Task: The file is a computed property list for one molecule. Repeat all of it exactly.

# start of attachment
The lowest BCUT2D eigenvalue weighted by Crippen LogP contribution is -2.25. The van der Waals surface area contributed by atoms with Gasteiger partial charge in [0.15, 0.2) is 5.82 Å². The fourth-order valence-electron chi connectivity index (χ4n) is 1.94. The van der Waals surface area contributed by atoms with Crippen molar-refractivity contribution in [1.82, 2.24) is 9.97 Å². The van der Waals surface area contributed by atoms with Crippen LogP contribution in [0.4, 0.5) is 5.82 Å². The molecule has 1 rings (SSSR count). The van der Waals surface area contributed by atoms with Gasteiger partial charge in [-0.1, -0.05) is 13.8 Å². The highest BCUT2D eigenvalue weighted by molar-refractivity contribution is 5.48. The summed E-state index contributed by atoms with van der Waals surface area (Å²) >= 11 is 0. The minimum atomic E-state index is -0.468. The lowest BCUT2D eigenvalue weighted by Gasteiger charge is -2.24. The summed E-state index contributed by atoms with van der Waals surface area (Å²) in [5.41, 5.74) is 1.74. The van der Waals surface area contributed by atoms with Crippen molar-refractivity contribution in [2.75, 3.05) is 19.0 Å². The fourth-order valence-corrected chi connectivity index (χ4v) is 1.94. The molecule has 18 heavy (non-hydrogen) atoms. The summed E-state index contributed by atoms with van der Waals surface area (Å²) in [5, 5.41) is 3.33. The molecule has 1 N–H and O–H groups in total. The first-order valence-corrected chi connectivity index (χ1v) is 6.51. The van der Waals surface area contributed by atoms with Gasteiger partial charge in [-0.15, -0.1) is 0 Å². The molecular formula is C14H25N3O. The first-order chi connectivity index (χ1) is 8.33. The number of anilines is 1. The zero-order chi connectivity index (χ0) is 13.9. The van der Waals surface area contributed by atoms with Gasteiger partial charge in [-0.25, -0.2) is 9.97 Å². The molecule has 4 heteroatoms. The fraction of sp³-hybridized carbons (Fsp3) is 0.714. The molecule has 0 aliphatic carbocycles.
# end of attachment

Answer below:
The lowest BCUT2D eigenvalue weighted by Crippen LogP contribution is -2.25. The van der Waals surface area contributed by atoms with Gasteiger partial charge in [0.15, 0.2) is 5.82 Å². The fourth-order valence-electron chi connectivity index (χ4n) is 1.94. The van der Waals surface area contributed by atoms with Crippen molar-refractivity contribution in [1.82, 2.24) is 9.97 Å². The van der Waals surface area contributed by atoms with Crippen LogP contribution in [0.4, 0.5) is 5.82 Å². The molecule has 1 rings (SSSR count). The van der Waals surface area contributed by atoms with Gasteiger partial charge in [-0.1, -0.05) is 13.8 Å². The highest BCUT2D eigenvalue weighted by molar-refractivity contribution is 5.48. The summed E-state index contributed by atoms with van der Waals surface area (Å²) >= 11 is 0. The minimum atomic E-state index is -0.468. The lowest BCUT2D eigenvalue weighted by Gasteiger charge is -2.24. The summed E-state index contributed by atoms with van der Waals surface area (Å²) in [5.41, 5.74) is 1.74. The van der Waals surface area contributed by atoms with Crippen molar-refractivity contribution in [2.75, 3.05) is 19.0 Å². The fourth-order valence-corrected chi connectivity index (χ4v) is 1.94. The molecule has 18 heavy (non-hydrogen) atoms. The summed E-state index contributed by atoms with van der Waals surface area (Å²) in [5, 5.41) is 3.33. The molecule has 1 N–H and O–H groups in total. The first-order valence-corrected chi connectivity index (χ1v) is 6.51. The van der Waals surface area contributed by atoms with Gasteiger partial charge in [-0.15, -0.1) is 0 Å². The molecular formula is C14H25N3O. The first-order chi connectivity index (χ1) is 8.33. The number of anilines is 1. The zero-order chi connectivity index (χ0) is 13.9. The van der Waals surface area contributed by atoms with Gasteiger partial charge in [-0.25, -0.2) is 9.97 Å². The molecule has 4 heteroatoms. The fraction of sp³-hybridized carbons (Fsp3) is 0.714. The molecule has 0 aliphatic carbocycles.